Some Fresh Tests With Mesa's Continuing KHR_no_error Work
Written by Michael Larabel in Mesa on 23 June 2017 at 06:28 AM EDT. 5 Comments
Given the continued flow of KHR_no_error patches hitting Mesa 17.2 Git by Valve developers, here is a fresh comparison using the just-updated Padoka PPA with comparing the impact of using this support via the MESA_NO_ERROR=1 switch.

KHR_no_error comes down to disabling error handling at run-time for apps/games that should be in good OpenGL shape, but if errors are encountered, there can potentially be undefined behavior rather than proper error handling. Obviously by being able to avoid some error paths in Mesa, KHR_no_error/MESA_NO_ERROR can save some CPU cycles for spending elsewhere or otherwise for potentially conserving some power.

With a Skylake + Radeon RX 470 test box, I compared Mesa 17.2-dev this week with Linux 4.12 from a stock run of various OpenGL Linux games to one with MESA_NO_ERROR=1 environment variable being set. The Phoronix Test Suite was also monitoring the CPU usage during the testing process.

Or bit greater in very select cases.

Some OpenGL tests appear to benefit slightly from this no-error work in Mesa.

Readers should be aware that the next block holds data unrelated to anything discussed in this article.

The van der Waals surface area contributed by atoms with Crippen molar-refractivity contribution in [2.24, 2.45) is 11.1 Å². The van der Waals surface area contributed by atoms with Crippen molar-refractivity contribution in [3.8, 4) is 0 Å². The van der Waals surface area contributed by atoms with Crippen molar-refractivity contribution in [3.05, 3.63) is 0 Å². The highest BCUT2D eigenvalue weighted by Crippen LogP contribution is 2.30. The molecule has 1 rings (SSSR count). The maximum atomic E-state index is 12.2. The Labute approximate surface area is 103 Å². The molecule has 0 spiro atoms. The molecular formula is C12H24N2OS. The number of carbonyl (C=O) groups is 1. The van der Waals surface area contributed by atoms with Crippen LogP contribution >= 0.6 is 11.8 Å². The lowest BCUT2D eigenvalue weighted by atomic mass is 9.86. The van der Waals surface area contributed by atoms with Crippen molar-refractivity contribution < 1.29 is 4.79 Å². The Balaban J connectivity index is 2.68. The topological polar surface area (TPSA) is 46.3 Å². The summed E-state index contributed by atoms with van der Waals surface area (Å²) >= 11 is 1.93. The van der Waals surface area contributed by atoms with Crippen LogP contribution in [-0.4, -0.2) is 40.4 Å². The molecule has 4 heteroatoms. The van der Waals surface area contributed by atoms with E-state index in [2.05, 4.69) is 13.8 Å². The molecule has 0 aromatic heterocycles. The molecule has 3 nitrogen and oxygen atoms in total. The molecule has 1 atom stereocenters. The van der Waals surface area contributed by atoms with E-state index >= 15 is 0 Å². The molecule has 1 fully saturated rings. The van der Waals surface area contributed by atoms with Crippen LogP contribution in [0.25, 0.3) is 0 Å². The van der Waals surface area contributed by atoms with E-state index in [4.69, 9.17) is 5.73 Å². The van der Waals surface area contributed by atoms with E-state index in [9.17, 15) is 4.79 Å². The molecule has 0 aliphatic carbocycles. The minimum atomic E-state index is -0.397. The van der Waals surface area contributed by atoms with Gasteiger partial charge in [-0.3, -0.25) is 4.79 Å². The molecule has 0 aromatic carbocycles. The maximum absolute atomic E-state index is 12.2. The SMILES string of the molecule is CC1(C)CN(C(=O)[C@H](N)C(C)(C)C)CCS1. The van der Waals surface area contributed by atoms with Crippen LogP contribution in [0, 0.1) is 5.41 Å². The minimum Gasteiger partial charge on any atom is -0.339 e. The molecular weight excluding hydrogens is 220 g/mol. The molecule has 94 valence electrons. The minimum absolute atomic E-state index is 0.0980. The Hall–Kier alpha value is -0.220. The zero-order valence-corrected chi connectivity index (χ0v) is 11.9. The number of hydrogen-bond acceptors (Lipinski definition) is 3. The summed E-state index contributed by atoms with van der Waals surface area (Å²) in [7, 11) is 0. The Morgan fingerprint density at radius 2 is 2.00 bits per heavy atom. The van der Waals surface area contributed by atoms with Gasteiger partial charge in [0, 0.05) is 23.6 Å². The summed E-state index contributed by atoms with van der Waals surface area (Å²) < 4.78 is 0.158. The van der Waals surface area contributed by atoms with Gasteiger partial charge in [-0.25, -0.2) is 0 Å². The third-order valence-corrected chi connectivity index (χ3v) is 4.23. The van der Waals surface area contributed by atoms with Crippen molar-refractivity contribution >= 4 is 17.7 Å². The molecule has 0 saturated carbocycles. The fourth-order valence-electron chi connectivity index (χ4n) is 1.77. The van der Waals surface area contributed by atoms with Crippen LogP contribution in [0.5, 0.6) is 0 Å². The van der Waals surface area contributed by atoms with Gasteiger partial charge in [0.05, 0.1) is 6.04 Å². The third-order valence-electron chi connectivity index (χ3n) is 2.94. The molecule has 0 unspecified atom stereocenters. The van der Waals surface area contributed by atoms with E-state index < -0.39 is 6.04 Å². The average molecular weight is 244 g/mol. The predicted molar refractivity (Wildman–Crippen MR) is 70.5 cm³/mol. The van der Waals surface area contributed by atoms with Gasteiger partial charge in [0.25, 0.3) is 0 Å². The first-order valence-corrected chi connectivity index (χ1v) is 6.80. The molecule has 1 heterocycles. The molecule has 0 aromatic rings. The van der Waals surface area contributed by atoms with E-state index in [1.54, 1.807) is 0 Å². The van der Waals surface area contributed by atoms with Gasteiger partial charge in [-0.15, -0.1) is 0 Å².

But in the majority of OpenGL Linux games tested, the results were the same or negligible difference.

At least for this Skylake + Radeon RX 470 combination, the CPU usage wasn't noticeably different overall, but it did look like there were fewer CPU spikes. Those interested can dig through more numbers via this result file. I'll run these tests on a lighter system next time I have a Pentium/Celeron CPU pulled out, probably closer to the Mesa 17.2 release this summer when more KHR_no_error work has landed.
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Michael Larabel is the principal author of and founded the site in 2004 with a focus on enriching the Linux hardware experience. Michael has written more than 20,000 articles covering the state of Linux hardware support, Linux performance, graphics drivers, and other topics. Michael is also the lead developer of the Phoronix Test Suite, Phoromatic, and automated benchmarking software. He can be followed via Twitter or contacted via

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